While this simplest procedure mostly works, a few glitches can degrade the results. The film rolls onto the take-up reel rather loosely and it can drift sideways, causing some misalignment of the image on the film. An easy fix for that problem is to acquire some 120 to 116 film adapters like the ones sold by the Film Photography Project.
I found the small bubble level on ebay for just a few dollars. Since the old folders have no accessory holders I just attached the level to the top deck of the camera with a piece of double-sided tape.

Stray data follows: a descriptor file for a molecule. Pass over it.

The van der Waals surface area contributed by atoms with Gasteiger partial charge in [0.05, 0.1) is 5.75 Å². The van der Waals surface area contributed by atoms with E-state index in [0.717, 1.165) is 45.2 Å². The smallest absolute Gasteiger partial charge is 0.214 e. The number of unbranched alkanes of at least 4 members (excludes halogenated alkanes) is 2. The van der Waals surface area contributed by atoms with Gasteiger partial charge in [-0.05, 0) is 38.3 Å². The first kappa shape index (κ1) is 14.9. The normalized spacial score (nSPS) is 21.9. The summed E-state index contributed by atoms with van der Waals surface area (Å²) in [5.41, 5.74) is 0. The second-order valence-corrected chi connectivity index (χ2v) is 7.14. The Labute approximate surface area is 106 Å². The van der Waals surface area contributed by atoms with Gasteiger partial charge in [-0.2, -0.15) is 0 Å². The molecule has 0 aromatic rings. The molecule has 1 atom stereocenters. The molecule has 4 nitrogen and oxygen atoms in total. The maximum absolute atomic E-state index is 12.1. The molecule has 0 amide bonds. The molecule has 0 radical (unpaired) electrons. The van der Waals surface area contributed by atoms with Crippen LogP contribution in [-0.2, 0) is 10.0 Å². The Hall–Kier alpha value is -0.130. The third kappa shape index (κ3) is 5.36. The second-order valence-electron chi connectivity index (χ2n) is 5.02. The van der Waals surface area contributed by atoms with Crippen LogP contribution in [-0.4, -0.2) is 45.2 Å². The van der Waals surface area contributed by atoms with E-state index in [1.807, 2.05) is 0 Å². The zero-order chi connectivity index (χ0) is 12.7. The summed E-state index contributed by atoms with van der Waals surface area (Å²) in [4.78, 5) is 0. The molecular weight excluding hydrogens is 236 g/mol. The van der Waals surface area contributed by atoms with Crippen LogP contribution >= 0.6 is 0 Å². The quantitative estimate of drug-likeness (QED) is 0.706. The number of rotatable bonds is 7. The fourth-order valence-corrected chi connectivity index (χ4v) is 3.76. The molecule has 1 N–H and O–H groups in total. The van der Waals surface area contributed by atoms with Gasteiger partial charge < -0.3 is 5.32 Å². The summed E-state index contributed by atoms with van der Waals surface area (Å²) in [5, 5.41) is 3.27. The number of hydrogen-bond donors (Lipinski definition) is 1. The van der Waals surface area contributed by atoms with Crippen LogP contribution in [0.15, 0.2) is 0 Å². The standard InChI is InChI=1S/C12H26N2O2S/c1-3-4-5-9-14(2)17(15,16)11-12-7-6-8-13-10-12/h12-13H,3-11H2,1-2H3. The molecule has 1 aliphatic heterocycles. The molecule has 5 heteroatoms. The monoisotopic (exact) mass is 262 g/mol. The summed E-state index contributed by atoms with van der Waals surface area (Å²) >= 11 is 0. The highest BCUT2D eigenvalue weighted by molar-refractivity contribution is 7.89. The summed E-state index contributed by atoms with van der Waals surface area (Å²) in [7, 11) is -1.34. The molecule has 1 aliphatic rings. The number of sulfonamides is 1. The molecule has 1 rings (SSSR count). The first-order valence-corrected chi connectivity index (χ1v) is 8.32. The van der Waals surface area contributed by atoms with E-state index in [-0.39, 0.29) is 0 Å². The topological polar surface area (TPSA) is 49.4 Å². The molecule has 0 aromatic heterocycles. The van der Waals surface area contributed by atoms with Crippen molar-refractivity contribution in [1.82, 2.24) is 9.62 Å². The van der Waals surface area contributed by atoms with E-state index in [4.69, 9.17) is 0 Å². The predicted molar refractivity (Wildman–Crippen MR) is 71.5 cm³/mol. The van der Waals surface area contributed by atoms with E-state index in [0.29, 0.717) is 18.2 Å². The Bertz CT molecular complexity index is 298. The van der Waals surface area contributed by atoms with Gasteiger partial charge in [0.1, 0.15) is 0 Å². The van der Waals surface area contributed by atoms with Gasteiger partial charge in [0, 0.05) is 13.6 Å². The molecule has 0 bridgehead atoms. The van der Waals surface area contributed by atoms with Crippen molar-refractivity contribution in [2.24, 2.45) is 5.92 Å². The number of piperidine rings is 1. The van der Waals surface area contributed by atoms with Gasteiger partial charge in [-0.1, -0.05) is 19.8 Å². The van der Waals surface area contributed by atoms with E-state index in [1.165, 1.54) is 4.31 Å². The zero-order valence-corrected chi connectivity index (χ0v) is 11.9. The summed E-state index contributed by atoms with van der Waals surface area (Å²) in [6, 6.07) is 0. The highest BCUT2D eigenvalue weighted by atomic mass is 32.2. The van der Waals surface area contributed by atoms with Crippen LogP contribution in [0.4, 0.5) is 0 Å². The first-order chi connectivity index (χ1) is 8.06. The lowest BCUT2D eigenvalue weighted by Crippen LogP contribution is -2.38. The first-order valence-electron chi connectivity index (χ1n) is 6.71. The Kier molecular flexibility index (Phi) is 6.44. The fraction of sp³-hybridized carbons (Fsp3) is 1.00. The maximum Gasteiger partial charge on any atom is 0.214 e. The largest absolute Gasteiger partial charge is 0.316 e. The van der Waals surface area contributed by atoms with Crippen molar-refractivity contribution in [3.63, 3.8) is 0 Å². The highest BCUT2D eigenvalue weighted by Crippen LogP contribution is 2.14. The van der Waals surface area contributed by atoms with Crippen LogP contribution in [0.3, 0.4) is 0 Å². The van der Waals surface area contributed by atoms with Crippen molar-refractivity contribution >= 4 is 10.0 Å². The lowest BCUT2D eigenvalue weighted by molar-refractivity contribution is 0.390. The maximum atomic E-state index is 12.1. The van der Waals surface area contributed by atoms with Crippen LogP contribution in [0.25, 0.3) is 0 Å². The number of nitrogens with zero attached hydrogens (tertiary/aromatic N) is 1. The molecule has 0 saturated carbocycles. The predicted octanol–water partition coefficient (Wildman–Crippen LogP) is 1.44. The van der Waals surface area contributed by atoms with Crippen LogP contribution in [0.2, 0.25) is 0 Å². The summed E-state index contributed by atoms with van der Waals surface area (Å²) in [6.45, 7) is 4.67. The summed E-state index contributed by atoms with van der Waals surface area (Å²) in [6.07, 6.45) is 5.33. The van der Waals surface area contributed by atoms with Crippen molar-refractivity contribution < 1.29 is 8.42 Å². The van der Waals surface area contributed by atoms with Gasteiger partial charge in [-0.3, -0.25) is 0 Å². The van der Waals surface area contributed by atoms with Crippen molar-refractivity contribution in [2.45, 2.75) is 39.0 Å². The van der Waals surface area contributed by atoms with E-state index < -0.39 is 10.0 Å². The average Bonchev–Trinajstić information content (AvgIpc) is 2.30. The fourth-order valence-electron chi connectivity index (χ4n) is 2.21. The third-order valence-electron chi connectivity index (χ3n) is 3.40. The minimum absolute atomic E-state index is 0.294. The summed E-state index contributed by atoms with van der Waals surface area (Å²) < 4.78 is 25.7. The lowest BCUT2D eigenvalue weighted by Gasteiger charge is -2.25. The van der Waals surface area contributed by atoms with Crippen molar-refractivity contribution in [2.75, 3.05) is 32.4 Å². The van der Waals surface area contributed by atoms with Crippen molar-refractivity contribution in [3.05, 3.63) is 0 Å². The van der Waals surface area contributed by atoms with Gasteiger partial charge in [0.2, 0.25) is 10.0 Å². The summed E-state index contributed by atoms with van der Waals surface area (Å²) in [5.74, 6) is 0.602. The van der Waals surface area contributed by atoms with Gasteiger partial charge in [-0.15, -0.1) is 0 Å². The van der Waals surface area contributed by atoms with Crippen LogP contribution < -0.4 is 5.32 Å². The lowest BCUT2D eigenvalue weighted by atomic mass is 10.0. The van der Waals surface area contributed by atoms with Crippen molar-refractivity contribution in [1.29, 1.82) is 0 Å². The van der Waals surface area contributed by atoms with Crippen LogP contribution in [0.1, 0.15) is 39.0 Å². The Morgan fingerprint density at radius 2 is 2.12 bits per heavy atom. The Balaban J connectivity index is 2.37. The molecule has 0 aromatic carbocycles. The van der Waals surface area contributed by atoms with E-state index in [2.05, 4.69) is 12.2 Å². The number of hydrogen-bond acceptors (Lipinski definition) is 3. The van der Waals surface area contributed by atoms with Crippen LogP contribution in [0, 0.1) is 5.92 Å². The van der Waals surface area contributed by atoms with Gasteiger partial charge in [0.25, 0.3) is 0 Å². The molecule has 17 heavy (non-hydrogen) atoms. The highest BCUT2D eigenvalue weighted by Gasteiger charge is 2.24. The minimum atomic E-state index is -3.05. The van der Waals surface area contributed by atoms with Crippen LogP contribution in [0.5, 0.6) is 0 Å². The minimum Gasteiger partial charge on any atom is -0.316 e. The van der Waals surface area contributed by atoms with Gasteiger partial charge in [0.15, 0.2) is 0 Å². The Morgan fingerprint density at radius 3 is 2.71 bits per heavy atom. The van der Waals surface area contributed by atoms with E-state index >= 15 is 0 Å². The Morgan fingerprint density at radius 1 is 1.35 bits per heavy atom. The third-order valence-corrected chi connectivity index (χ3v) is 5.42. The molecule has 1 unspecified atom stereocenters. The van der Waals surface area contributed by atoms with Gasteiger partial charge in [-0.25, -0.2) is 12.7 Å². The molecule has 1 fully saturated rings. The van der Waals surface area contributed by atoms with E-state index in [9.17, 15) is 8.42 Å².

I have not seen any problem with film flatness even without a 120 mask for the film plane. It would be helpful to accurate composition though to make a mask for the viewfinder.
Scanning the long negatives can be a bit of a challenge. My old Epson Perfection 2450 flatbed scanner has a film holder with a 4x5 frame, so I make use of that to hold the negatives in place by placing them directly on the scanner's glass and laying the film holder on top of the film. With the emulsion side of the film toward the glass, the upward curve of the film helps to avoid Newton rings on the scanned images.